Radial arm to the rescue, or why they belong in all repair shops
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  1. #1
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    Default Radial arm to the rescue, or why they belong in all repair shops

    How else are you going to do work on the machined face when there is no other flat surface?

    radial-arm-upside-down-repair.jpg

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    I'd swing the head to the side on a bridgeport and work off the back side of the table. Perhaps that is just because I don't have a radial arm drill.

    P.S. I like your setup.

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  4. #3
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    I do the same thing only with a Bridgeport, hang it off the back of the table and swing the turret.......unfortunately we don't have a radial arm drill or room for one at work!

    I made a set of parallels for such jobs, use them in the horizontal saw as well for holding down odd shaped parts........clamp the parallels with the saw vise and use hold downs for the work. I have to be careful not get to close to the blade and cutoff the parallels!

    Kevin

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    Nice setup. Ram out and turret over works, but then you've gotta dial in the head AGAIN! Plus, you've got the ability of angling the base. Is that a #2 or #3 Armstrong screw jack? Handy device.

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    Here is my setup with a radial CB 5' arm over a 50" P&W rotary table with a BP headthumbnail-1-.jpg

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    Quote Originally Posted by gbent View Post
    How else are you going to do work on the machined face when there is no other flat surface?

    radial-arm-upside-down-repair.jpg
    Same way, exactly. Why d'you suppose both my tiny Walker-Turner and the massive AB5/S "column" drills both have tables that swing to either side? Only dif is the bars are not square to the edge of the table.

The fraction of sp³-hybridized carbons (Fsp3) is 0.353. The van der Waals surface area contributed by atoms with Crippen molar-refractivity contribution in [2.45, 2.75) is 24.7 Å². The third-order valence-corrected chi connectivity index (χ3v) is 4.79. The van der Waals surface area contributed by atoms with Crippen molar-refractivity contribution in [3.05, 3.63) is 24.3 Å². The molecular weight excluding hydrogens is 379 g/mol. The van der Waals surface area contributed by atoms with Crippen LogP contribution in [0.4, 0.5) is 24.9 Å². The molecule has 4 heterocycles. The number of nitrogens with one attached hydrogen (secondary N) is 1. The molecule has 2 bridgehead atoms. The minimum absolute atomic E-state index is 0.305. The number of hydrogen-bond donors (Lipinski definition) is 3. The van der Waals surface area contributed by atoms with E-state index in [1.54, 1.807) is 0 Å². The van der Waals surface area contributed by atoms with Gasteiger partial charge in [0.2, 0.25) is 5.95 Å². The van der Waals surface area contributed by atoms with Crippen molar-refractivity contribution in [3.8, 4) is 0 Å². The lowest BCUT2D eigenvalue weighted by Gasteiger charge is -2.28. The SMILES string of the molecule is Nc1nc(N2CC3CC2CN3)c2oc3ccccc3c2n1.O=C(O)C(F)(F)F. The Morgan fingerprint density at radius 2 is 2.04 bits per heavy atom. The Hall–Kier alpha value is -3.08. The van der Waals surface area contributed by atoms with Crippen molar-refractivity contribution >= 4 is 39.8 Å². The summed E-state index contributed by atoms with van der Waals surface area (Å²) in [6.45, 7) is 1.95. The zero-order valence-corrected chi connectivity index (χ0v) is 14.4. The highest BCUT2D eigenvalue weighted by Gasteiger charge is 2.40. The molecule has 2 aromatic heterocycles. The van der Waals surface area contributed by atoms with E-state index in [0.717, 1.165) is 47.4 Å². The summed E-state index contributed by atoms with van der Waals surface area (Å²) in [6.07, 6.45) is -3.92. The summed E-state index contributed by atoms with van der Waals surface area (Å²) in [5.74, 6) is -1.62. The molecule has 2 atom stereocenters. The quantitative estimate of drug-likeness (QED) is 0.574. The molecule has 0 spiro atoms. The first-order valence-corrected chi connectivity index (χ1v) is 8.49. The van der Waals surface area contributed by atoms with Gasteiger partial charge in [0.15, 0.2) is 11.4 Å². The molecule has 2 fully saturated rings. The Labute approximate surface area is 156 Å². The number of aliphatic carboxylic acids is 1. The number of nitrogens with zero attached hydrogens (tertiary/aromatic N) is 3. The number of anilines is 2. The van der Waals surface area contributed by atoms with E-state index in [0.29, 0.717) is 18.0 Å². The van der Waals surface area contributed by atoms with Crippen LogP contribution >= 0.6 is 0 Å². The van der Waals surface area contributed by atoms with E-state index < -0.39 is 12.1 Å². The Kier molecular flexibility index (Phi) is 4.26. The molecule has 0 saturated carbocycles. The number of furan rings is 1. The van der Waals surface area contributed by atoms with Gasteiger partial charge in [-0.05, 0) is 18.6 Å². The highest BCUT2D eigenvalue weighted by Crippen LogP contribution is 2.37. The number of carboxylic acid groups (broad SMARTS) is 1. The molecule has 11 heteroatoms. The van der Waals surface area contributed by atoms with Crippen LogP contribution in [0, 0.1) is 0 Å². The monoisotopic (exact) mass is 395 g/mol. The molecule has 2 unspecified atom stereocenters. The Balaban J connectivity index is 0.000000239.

Now... need to sink a three-inch hole in thick steel plate four feet from the nearest edge of the sloped body on a coal-mining machine?

    THAT is where the 8-foot ATW radial just smirked and DID the old "AT&T telephone call thing".

    Reached out and touched it!



    Radials. Gotta love 'em even when you have no SPACE.

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    I have pulled one of our trailer mounted pumps under the G&L Bickford at work and drilled out a broken bolt in a flange. Saved having to take ANYTHING apart.

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    Quote Originally Posted by Mike C. View Post
    I have pulled one of our trailer mounted pumps under the G&L Bickford at work and drilled out a broken bolt in a flange. Saved having to take ANYTHING apart.
    Walker-Turner actual had an SKU for the clamps that would let a person run their DP column out the TOP of the head casting, then hang the valiant little beavers UNDER an I-beam. I have the beam, It spans about 25 feet, clear, even has a convenient "parking place" at one end where the DP can be used 90% or so of the time, as-had with about three or four feet of "throat depth".

    Remaining challenge is to rig a "levelable OR tiltable" table of adjustable height to be rolled UNDER it. That should not be rocket insemination, either off the back of a HF hydraulic-lift die-cart and some basic fab work.

    The only broad 'stuff' is usually sheet-metal or plywood that is hole-saw meat. I had not even considered wheeled-goods, but there again, not only the trailer - anything one can put INTO it, then wheel into place, line up, and level or tilt.

    The 20-something inch depth of the Alzmetall column drill can otherwise reach any more serious material in the sizes I actually deal with.

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    We used the hell out of ours making hydraulic manifolds and punching ports.
    Big hydraulic motors...lift the cast face on machine jacks and square to the table as you did.

    I suppose you could do it with a bp but what a pain.


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